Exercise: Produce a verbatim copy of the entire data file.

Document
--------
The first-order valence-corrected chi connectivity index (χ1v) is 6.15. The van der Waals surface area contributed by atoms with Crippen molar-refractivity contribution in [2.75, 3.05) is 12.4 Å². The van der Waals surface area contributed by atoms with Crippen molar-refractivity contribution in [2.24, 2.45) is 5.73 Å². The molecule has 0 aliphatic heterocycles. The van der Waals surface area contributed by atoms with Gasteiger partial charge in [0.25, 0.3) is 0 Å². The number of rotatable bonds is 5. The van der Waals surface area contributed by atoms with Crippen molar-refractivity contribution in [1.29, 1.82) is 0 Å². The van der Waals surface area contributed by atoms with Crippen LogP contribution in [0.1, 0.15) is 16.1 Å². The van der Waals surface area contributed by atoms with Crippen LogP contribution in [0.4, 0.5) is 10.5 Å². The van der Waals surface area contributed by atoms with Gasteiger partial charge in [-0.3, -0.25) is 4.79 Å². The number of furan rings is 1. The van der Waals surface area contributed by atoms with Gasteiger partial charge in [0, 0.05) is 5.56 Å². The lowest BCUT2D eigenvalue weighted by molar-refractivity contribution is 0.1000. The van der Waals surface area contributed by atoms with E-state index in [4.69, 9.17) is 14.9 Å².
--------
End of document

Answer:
The first-order valence-corrected chi connectivity index (χ1v) is 6.15. The van der Waals surface area contributed by atoms with Crippen molar-refractivity contribution in [2.75, 3.05) is 12.4 Å². The van der Waals surface area contributed by atoms with Crippen molar-refractivity contribution in [2.24, 2.45) is 5.73 Å². The molecule has 0 aliphatic heterocycles. The van der Waals surface area contributed by atoms with Gasteiger partial charge in [0.25, 0.3) is 0 Å². The number of rotatable bonds is 5. The van der Waals surface area contributed by atoms with Crippen molar-refractivity contribution in [1.29, 1.82) is 0 Å². The van der Waals surface area contributed by atoms with Crippen LogP contribution in [0.1, 0.15) is 16.1 Å². The van der Waals surface area contributed by atoms with Crippen LogP contribution in [0.4, 0.5) is 10.5 Å². The van der Waals surface area contributed by atoms with Gasteiger partial charge in [-0.3, -0.25) is 4.79 Å². The number of furan rings is 1. The van der Waals surface area contributed by atoms with Gasteiger partial charge in [0, 0.05) is 5.56 Å². The lowest BCUT2D eigenvalue weighted by molar-refractivity contribution is 0.1000. The van der Waals surface area contributed by atoms with E-state index in [4.69, 9.17) is 14.9 Å².